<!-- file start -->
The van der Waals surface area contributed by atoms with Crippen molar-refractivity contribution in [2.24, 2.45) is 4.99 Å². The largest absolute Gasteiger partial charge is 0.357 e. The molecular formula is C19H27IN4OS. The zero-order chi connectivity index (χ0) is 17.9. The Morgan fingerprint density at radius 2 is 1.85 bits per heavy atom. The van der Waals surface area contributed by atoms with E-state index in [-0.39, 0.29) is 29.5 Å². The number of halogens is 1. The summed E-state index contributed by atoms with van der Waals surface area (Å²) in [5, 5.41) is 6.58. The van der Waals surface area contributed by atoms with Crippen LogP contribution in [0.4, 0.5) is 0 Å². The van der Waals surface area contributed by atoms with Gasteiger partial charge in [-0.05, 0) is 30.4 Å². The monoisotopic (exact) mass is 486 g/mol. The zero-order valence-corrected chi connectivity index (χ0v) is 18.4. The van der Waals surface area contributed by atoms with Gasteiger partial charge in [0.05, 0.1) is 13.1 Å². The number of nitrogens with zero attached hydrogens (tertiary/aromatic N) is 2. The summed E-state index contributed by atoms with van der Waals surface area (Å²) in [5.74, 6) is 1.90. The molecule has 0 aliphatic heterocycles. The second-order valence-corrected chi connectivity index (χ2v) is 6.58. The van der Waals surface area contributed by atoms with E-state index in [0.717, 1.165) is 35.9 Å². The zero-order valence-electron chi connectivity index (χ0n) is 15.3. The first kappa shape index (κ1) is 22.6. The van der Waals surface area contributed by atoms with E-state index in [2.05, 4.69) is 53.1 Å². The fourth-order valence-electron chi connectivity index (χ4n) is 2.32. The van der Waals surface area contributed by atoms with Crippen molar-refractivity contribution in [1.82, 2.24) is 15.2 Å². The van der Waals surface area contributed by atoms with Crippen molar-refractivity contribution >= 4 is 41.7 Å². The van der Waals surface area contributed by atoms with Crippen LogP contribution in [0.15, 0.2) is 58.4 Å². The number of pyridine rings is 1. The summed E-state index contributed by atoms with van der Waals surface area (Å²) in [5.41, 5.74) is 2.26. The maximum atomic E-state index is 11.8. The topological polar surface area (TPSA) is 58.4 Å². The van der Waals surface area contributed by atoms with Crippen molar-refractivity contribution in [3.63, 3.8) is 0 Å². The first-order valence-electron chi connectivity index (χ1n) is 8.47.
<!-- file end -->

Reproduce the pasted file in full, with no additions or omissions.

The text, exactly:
The van der Waals surface area contributed by atoms with Crippen molar-refractivity contribution in [2.24, 2.45) is 4.99 Å². The largest absolute Gasteiger partial charge is 0.357 e. The molecular formula is C19H27IN4OS. The zero-order chi connectivity index (χ0) is 17.9. The Morgan fingerprint density at radius 2 is 1.85 bits per heavy atom. The van der Waals surface area contributed by atoms with E-state index in [-0.39, 0.29) is 29.5 Å². The number of halogens is 1. The summed E-state index contributed by atoms with van der Waals surface area (Å²) in [5, 5.41) is 6.58. The van der Waals surface area contributed by atoms with Crippen LogP contribution in [0.4, 0.5) is 0 Å². The van der Waals surface area contributed by atoms with Gasteiger partial charge in [-0.05, 0) is 30.4 Å². The monoisotopic (exact) mass is 486 g/mol. The zero-order valence-corrected chi connectivity index (χ0v) is 18.4. The van der Waals surface area contributed by atoms with Gasteiger partial charge in [0.05, 0.1) is 13.1 Å². The number of nitrogens with zero attached hydrogens (tertiary/aromatic N) is 2. The summed E-state index contributed by atoms with van der Waals surface area (Å²) in [5.74, 6) is 1.90. The molecule has 0 aliphatic heterocycles. The second-order valence-corrected chi connectivity index (χ2v) is 6.58. The van der Waals surface area contributed by atoms with E-state index in [0.717, 1.165) is 35.9 Å². The zero-order valence-electron chi connectivity index (χ0n) is 15.3. The first kappa shape index (κ1) is 22.6. The van der Waals surface area contributed by atoms with E-state index in [2.05, 4.69) is 53.1 Å². The fourth-order valence-electron chi connectivity index (χ4n) is 2.32. The van der Waals surface area contributed by atoms with Crippen molar-refractivity contribution in [1.82, 2.24) is 15.2 Å². The van der Waals surface area contributed by atoms with Crippen molar-refractivity contribution >= 4 is 41.7 Å². The van der Waals surface area contributed by atoms with Crippen LogP contribution in [0.15, 0.2) is 58.4 Å². The number of pyridine rings is 1. The summed E-state index contributed by atoms with van der Waals surface area (Å²) in [5.41, 5.74) is 2.26. The maximum atomic E-state index is 11.8. The topological polar surface area (TPSA) is 58.4 Å². The van der Waals surface area contributed by atoms with Crippen molar-refractivity contribution in [3.63, 3.8) is 0 Å². The first-order valence-electron chi connectivity index (χ1n) is 8.47.